Interior Office Space:
What a Manager Needs to Consider
Evelyn R. Babey
University of California, Davis
paper presented at the annual meeting of the Pacific
Association of Collegiate Registrars and Admissions
Officers, November 5, 1990. Portland, Oregon.
The average worker including the manager spends more
time in his/her office environment then anywhere else.
The manager wants an office that is functionally efficient,
cost effective and attractive and a staff that is satisfied
and comfortable in the work environment When renovating
interior office space a manager, therefore, must not
only be cognizant of the need to layout the office that
is efficient but must also consider psychological aspects
of office design, including sound level, color harmony
and lighting. All of these things become considerations
when undertaking an interior space renovation project.
manager who is considering an office renovation project
should have a good understanding of the phases of such
a project and the timing involved. The more comprehensive
the project the more detail is required in each phase.
In general there are five phases to any renovation project.
I is program development." This phase analyzes
needs and provides quantitative and qualitative information
as a basis for planning and design direction."
(Kaneko, 1990, p. 73).
II is the interior planning and conceptual design phase.
This phase translates the "business and esthetics
needs and goals defined by the facilities program into
a concept for physical facilities". (Kaneko, 1990,
III is the design development phase. This is the final
planning phase and the last step in this phase provide
a space plan that "shows individual offices, work
stations and support areas. All of the furniture is
shown as well as locations of doors and windows. The
plans and furniture layouts are drawn to scale and provide
a detailed view of how the office will look when occupied."
(Kaneko, 1990, p. 74).
IV is the preparation of drawings for interior construction,
"including ceiling plans, architectural details,
power and telephone outlets and partition plans. Work
is coordinated with engineers and contractors, furniture
specifications are prepared, and bids are let."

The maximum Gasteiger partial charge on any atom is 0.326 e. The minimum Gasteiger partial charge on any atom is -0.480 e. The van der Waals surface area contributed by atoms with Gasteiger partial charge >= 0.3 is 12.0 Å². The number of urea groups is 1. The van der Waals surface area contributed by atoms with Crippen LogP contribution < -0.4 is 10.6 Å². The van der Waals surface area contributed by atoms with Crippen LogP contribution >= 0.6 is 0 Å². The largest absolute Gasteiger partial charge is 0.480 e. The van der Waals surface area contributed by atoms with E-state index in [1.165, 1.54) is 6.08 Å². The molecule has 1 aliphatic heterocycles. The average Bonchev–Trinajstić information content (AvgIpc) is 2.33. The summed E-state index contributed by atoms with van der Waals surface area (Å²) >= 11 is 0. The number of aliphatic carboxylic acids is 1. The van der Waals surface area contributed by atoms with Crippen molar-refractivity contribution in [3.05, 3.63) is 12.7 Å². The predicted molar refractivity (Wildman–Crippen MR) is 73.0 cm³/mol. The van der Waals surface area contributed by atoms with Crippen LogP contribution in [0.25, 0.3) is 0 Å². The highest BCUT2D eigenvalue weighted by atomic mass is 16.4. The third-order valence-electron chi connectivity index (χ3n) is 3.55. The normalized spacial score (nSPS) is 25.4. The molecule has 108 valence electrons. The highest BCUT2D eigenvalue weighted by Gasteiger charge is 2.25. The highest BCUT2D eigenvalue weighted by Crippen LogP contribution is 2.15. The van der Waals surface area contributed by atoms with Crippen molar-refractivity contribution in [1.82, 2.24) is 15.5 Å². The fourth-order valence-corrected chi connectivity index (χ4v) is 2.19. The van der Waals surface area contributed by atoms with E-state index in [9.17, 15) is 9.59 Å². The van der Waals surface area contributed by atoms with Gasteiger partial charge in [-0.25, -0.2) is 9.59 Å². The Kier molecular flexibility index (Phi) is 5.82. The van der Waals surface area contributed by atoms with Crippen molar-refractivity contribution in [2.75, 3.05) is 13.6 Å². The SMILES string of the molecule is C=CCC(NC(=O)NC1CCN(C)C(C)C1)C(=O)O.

(Kaneko, 1990, p. 74).
V, the final phase is site supervision including "monitoring
schedules and budgets, as well as coordinating and supervising
all parties involved in space construction, furniture
and furnishing deliveries and installation. . . . "
(Kaneko, 1990, p. 74).
planning for a renovation the first thing a manager
:must do is analyze how the physical space is to be
used. Job functions and workflow must be analyzed. How
do people and units interact? Are there some units that
interact on an ongoing basis and thus should be situated
adjacent to one another so that communications are most
ability to communicate is a paramount issue in offices.
In. . . [a] study done by People Space Architecture
Company in an insurance office building it was documented
that each individual conducted an average of sixteen
conversations per hour or 38% of his/her work time.
The ease with which these work and social interactions
can be conducted provide a good measure of the functionality
of the office space (People Space Architecture Company).
are the traffic patterns of the office? Does the public
have access to the office in general, to certain units
or do they remain in a reception space? The space plan
must allow for efficient circulation of people and must
meet the criteria of the fire marshal and a host of
other state and federal regulation including access
by the handicapped (The Office, October, 1990, p. 71).
standards for staff must be considered. Do all staff
need the same unit of space or should space be related
to their job functions? For example, staff who have
a lot of public contact at their desk usually need more
work space then staff who do not. They need space for
people to sit down. A staff who does a variety of tasks
may need more space for equipment such as a drafting
standards are another consideration. If staff use computers